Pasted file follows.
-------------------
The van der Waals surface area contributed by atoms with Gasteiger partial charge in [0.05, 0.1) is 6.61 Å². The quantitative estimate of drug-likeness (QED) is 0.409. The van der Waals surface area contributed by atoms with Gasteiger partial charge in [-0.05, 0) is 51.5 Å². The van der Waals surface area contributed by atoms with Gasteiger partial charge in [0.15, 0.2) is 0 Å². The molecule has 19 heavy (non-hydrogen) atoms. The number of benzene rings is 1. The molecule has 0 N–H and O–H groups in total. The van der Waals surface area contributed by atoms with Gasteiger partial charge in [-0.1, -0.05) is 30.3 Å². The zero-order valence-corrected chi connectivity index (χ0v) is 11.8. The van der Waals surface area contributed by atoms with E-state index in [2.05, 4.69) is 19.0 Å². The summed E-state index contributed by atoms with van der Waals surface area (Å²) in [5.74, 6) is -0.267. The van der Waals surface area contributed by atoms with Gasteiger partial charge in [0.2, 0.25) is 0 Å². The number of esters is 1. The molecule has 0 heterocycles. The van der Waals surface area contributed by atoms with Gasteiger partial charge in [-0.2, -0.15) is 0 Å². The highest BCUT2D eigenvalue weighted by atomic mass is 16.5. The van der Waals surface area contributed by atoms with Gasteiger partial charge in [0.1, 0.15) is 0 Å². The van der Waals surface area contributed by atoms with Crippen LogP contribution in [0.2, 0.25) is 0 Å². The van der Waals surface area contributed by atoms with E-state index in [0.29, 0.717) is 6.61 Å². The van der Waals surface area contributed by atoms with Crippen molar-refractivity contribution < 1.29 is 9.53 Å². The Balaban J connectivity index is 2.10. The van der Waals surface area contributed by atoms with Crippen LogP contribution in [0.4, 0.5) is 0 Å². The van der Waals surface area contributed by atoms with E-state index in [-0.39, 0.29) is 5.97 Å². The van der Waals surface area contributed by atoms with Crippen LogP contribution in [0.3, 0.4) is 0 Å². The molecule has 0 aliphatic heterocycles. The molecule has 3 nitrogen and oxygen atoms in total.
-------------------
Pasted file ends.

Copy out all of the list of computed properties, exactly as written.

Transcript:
The van der Waals surface area contributed by atoms with Gasteiger partial charge in [0.05, 0.1) is 6.61 Å². The quantitative estimate of drug-likeness (QED) is 0.409. The van der Waals surface area contributed by atoms with Gasteiger partial charge in [-0.05, 0) is 51.5 Å². The van der Waals surface area contributed by atoms with Gasteiger partial charge in [0.15, 0.2) is 0 Å². The molecule has 19 heavy (non-hydrogen) atoms. The number of benzene rings is 1. The molecule has 0 N–H and O–H groups in total. The van der Waals surface area contributed by atoms with Gasteiger partial charge in [-0.1, -0.05) is 30.3 Å². The zero-order valence-corrected chi connectivity index (χ0v) is 11.8. The van der Waals surface area contributed by atoms with E-state index in [2.05, 4.69) is 19.0 Å². The summed E-state index contributed by atoms with van der Waals surface area (Å²) in [5.74, 6) is -0.267. The van der Waals surface area contributed by atoms with Gasteiger partial charge in [0.2, 0.25) is 0 Å². The number of esters is 1. The molecule has 0 heterocycles. The van der Waals surface area contributed by atoms with Gasteiger partial charge in [-0.2, -0.15) is 0 Å². The highest BCUT2D eigenvalue weighted by atomic mass is 16.5. The van der Waals surface area contributed by atoms with Gasteiger partial charge in [0.1, 0.15) is 0 Å². The van der Waals surface area contributed by atoms with Crippen LogP contribution in [0.2, 0.25) is 0 Å². The van der Waals surface area contributed by atoms with E-state index in [0.29, 0.717) is 6.61 Å². The van der Waals surface area contributed by atoms with Crippen molar-refractivity contribution < 1.29 is 9.53 Å². The Balaban J connectivity index is 2.10. The van der Waals surface area contributed by atoms with Crippen LogP contribution in [0.4, 0.5) is 0 Å². The van der Waals surface area contributed by atoms with E-state index in [-0.39, 0.29) is 5.97 Å². The van der Waals surface area contributed by atoms with Crippen LogP contribution in [0.3, 0.4) is 0 Å². The molecule has 0 aliphatic heterocycles. The molecule has 3 nitrogen and oxygen atoms in total.